A memory lane of the Agile community in Singapore — Part 2 (What inspired Open Space?)
The major event that influenced me in moving forward with Open Space is CITCON Singapore 2012.
CITCON Singapore 2012
CITCON (pronounced kit-con) stands for Continuous Integration and Testing Conference. It is a worldwide series of free Open Space events led by Paul Julius (CruiseControl co-founder) and Jeffrey Fredrick (CruiseControl committer). The planning for a Singapore event started as early as 2010 by my colleague, Bas and a few other people from NTU and Temasek Polytechnic but it didn’t work out. Then in 2011, Erwin Bolwidt (previously from Bank of America Merrill Lynch) and Mike Grafton (previously from Pivotal Labs) and I took over the organising work.
The conference format uses Open Space Technology, a type of facilitation technique that thrives on diversity and chaos driven by a common purpose, and begins without a formal agenda. CITCON starts on a Friday evening where all participants curate the agenda (Space/Time Matrix) for the breakout sessions on the whole of following day. We were fortunate to have Bank of America Merrill Lynch Singapore to sponsor their venue at Harbourfront. There was 120+ registrations and attendance were about 60 to 80. AFAIK, we have people coming in from Malaysia and Thailand.
Open Space is based on four principles:
Whoever comes is the right people.
Whatever happens is the only thing that could have.
Whenever it starts is the right time.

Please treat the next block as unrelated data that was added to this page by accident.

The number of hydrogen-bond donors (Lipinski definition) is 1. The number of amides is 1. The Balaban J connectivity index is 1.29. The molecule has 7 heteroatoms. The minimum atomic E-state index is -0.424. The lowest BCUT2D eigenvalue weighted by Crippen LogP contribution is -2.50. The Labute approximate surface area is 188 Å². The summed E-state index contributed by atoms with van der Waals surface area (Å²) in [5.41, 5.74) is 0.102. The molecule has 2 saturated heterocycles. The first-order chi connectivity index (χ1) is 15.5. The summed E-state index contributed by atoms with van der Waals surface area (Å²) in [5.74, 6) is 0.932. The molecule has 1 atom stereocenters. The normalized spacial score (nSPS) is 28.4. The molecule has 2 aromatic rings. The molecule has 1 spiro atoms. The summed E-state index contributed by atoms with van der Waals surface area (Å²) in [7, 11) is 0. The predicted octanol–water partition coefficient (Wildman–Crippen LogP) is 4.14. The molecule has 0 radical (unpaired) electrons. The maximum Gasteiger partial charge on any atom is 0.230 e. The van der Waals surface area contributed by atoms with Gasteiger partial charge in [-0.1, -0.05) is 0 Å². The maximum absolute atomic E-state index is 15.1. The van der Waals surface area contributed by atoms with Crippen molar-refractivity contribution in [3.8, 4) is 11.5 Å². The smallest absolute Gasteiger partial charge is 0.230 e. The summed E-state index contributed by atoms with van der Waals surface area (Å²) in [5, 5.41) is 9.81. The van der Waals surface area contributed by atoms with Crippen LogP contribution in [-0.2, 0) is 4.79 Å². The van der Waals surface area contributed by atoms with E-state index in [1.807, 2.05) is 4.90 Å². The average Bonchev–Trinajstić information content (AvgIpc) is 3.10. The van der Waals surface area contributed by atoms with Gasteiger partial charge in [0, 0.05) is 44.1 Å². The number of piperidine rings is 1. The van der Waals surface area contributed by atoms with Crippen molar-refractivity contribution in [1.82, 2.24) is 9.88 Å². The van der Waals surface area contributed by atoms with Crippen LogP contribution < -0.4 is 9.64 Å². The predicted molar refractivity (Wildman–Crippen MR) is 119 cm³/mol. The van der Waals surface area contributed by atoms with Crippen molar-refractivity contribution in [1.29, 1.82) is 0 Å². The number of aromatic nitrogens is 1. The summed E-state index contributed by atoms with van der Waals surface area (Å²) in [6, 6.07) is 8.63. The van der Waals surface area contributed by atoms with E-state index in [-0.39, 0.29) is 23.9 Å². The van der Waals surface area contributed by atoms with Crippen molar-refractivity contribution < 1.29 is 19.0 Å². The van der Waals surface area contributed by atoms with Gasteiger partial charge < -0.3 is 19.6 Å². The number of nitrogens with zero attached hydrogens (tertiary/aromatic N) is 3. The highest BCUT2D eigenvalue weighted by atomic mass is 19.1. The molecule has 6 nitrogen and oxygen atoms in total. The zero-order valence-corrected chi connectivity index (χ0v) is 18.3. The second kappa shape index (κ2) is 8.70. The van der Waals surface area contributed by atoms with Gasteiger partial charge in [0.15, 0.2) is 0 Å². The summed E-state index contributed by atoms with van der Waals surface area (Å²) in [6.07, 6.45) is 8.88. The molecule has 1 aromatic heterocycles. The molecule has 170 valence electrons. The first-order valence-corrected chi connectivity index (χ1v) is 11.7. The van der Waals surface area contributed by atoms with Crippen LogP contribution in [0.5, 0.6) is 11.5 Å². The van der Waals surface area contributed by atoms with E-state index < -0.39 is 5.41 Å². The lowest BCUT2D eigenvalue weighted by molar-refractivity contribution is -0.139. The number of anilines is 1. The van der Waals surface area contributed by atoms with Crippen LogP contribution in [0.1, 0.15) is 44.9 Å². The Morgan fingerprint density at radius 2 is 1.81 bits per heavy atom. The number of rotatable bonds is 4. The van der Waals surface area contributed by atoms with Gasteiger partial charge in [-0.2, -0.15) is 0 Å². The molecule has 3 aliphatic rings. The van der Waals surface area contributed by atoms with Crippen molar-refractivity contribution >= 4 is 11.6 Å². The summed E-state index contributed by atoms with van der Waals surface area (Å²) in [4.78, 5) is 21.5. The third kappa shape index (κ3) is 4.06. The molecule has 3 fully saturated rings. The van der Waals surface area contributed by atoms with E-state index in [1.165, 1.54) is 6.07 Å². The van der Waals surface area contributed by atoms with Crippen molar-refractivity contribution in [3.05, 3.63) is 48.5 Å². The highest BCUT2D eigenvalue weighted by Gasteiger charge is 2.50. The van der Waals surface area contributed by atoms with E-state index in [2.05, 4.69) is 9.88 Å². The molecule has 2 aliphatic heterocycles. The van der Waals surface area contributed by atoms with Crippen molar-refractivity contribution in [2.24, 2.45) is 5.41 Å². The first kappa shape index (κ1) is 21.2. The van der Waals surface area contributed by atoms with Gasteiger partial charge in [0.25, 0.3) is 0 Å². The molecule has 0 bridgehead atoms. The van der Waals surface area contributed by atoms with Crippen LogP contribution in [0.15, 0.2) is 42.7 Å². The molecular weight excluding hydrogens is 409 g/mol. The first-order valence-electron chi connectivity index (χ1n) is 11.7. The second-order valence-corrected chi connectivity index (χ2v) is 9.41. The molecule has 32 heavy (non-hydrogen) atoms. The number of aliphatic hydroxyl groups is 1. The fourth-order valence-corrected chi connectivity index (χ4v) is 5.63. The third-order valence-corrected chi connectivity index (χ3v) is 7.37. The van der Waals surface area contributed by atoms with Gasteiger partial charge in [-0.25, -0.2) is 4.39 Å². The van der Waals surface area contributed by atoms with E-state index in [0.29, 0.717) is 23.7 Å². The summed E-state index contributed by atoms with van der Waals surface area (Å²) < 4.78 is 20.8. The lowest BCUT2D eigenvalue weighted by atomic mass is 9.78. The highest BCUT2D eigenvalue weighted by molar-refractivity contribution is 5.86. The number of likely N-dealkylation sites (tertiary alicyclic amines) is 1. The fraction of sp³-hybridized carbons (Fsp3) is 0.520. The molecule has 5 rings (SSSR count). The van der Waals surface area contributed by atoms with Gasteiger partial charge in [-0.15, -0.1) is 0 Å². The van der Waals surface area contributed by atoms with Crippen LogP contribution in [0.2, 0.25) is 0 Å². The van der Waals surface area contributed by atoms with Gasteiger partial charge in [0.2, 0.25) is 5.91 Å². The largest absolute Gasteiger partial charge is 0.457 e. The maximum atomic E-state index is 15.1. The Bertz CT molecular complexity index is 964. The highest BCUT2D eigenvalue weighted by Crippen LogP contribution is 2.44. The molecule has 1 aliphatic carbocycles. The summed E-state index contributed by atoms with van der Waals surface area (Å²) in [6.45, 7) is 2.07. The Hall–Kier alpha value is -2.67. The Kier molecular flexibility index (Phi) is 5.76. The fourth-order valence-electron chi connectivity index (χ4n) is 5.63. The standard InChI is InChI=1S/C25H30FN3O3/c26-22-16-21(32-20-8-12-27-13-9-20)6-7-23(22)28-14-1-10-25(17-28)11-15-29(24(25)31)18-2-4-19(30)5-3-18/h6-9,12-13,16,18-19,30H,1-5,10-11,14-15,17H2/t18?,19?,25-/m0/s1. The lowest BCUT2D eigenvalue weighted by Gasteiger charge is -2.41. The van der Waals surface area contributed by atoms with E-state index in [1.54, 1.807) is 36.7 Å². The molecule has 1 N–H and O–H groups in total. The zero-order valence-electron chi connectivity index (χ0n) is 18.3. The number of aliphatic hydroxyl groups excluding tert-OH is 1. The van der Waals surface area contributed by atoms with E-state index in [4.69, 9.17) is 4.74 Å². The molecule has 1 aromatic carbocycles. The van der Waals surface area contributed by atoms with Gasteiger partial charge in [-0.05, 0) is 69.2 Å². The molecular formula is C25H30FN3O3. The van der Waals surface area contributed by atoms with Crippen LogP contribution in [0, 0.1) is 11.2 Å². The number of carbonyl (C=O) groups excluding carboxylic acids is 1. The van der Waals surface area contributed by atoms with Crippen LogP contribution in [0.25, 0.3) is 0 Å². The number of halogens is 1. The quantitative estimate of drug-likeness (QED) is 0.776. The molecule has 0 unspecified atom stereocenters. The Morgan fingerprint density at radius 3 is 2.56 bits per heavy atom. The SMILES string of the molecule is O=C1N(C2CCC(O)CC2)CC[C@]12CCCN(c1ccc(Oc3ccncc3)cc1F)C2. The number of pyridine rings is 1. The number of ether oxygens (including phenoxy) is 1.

When it is over it is over.
And one law:
The Law of Two Feet
It says you are personally responsible for your experience in Open Space. If you’re in a group discussion that isn’t rewarding, use your two feet to walk to a different group where you can be engaged more productivity. There is no “authority figure” telling you what you can or cannot do, it is always your choice that has the power to change things.
We were quite worried whether people would come up and initiate topics but the response was excellent. A topic can be a question to seek advice or a sharing about something as long you have the passion and willing to take the responsibility for it. When there were sufficient topics, attendees voted and created the agenda in space/time matrix.
The breakout sessions happens concurrently in different spaces throughout the whole Saturday.
After the conference, the topics are recorded in the conference wiki and participants are invited to contribute the content. If you want to hear what others think of CITCON, Riju Kansal has written a post.
The insights from this experience gave us greater confidence that Open Space could work well for regular meetups. In the next part, I’ll share how we got started.
Go to part 3…